19.74 (4.36)

19.50 (3.10)

0.834

 Mediterranean index score, sample range 1–9

5.19 (1.88)

5.39 (1.97)

5.00, 1.82

0.483

 Follows a special diet, n (%) Yes

7 (14.9)

5 (20.8)

2 (8.7)

0.243

Knowledge and confidence assessed using a 5-point Likert scale ranging from not at all (1), slightly (2), somewhat (3), moderately (4), to extremely (5)

Italics denote significant p value (< 0.05)

Effectiveness

Compared to students in the comparison group, students in the intervention group improved more in knowledge and confidence in all of the 5A’s for nutrition counseling, p = 0.044 to < 0.001 (Table 4). Similarly, knowledge and confidence significantly increased in nearly all components of the 5A’s for physical activity and weight management counseling, except for no significant differences between groups in “assessment” confidence for physical activity and weight management and “advisement” knowledge for weight management (Table 4). Although not the primary focus of the course, knowledge and confidence gains in smoking cessation and alcohol counseling were also statistically higher in the intervention group with minimal improvement in the comparison group for most components of the 5A’s (Table 4). Although the differences between groups were not statistically significant, the fruit and vegetable index scores increased more among intervention students than comparison students, who experienced a decrease in the mean score for the Checklist. Both groups experienced slight increases in Mediterranean Diet Adherence score, but differences between groups were also not statistically significant (Table 5).
Table 4

Lifestyle medicine counseling knowledge and confidence, pre-post change scores between intervention (n = 21) and control (n = 14) physician assistant students

 

Nutrition

M△ (SD)

Physical activity

M△ (SD)

Weight

M△ (SD)

Smoking cessation

M△ (SD)

Alcohol

M△ (SD)

 

Intervention

Comparison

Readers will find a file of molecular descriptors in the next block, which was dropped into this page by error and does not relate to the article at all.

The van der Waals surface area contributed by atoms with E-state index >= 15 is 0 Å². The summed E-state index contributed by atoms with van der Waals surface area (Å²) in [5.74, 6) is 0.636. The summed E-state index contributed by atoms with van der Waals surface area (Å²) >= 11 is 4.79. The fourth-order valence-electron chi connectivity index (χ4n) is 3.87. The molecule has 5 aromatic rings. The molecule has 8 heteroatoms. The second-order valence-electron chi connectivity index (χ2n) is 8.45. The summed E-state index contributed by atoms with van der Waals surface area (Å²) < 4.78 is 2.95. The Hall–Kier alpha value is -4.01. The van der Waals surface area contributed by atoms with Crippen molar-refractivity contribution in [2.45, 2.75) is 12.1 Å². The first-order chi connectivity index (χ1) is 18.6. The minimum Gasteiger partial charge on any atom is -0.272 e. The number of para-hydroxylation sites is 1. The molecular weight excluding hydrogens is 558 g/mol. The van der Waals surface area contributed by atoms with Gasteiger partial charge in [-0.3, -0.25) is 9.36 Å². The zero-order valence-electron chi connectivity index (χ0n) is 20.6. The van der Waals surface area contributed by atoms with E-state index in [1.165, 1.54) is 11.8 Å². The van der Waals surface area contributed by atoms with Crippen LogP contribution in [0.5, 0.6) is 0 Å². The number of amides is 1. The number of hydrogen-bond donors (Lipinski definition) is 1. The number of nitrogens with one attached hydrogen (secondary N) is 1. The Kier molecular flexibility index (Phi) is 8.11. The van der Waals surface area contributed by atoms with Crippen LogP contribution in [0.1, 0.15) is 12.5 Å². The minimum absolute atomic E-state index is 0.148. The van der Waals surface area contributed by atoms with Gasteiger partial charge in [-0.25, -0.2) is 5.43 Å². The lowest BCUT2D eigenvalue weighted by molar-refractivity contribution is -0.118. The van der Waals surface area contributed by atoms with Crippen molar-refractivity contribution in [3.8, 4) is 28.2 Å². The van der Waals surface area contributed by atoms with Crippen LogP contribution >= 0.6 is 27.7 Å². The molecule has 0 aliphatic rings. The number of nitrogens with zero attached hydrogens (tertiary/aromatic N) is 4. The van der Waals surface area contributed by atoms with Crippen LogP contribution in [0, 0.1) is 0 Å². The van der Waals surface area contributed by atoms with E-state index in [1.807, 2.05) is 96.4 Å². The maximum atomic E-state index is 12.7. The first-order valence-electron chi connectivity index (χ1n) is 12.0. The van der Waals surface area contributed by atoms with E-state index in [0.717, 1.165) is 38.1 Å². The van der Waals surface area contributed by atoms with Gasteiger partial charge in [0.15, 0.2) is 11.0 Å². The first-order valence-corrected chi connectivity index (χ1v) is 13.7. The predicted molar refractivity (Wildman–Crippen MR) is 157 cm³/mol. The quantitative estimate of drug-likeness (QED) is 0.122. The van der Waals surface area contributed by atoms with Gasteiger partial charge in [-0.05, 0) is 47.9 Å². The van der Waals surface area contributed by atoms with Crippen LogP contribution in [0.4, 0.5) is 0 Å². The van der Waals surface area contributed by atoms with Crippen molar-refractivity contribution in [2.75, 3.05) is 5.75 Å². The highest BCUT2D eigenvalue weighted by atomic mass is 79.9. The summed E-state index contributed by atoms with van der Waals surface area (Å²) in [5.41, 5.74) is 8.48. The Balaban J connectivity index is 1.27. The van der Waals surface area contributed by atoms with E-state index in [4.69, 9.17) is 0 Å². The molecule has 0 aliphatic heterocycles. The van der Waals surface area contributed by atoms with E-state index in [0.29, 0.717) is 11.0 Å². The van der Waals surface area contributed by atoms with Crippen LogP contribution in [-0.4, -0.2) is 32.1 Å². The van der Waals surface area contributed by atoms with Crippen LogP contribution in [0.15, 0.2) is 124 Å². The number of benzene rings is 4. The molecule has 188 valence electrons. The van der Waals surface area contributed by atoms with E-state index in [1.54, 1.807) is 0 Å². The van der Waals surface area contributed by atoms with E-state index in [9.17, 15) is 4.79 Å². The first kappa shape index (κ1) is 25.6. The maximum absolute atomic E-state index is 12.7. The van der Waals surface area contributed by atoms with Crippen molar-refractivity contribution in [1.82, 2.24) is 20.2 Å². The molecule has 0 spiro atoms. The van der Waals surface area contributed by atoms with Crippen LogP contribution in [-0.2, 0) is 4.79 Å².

p value

Intervention

Comparison

p value

Intervention

Comparison

p value

Intervention

Comparison

p value

Intervention

Comparison

p value

Assess

 Knowledge

1.29 (1.23)

0.71 (0.83)

0.003

0.71 (0.90)

0.07 (0.83)

0.041

0.71 (0.96)

0.07 (0.83)

0.048

0.62 (0.92)

0.36 (1.34)

0.496

0.62 (0.86)

0.14 (1.17)

0.175

 Confidence

1.10 (1.30)

0.21 (0.97)

0.038

0.95 (1.16)

0.29 (0.83)

0.073

0.85 (1.15)

0.36 (0.74)

0.161

0.76 (0.94)

0.36 (1.02)

0.263

0.86 (1.01)

0.43 (0.94)

0.216

Advise

 Knowledge

0.90 (1.04)

0.21 (0.80)

0.044

0.81 (1.03)

0.07 (1.00)

0.043

0.67 (0.80)

0.21 (0.80)

0.110

0.71 (0.64)

0.00 (1.11)

0.022

0.90 (0.70)

0.00 (0.96)

0.003

 Confidence

1.38 (1.12)

0.29 (0.73)

0.003

1.29 (1.23)

0.21 (0.70)

0.003

1.19 (1.25)

0.21 (0.70)

0.012

0.71 (0.85)

0.29 (0.91)

0.164

0.95 (0.86)

0.29 (0.61)

0.018

Agree

 Knowledge

1.05 (1.02)

0.21 (0.80)

0.015

0.95 (1.07)

0.14 (0.77)

0.021

0.90 (0.94)

0.21 (0.70)

0.026

0.76 (0.62)

0.14 (1.03)

0.033

0.95 (0.74)

0.21 (0.70)

0.006

 Confidence

1.24 (1.09)

0.29 (0.73)

0.007

1.04 (1.02)

0.14 (0.77)

0.008

1.00 (1.10)

0.21 (0.70)

0.024

1.00 (1.00)

0.36 (0.93)

0.064

1.10 (0.94)

0.29 (0.83)

0.014

Assist

 Knowledge

1.29 (1.23)

0.07 (0.62)

0.001

1.14 (1.19)

0.14 (0.66)

0.008

1.10 (1.22)

0.21 (0.42)

0.014

0.90 (1.09)

0.07 (0.92)

0.025

1.19 (1.25)

0.07 (0.62)

0.001

 Confidence

1.38 (1.02)

0.07 (0.83)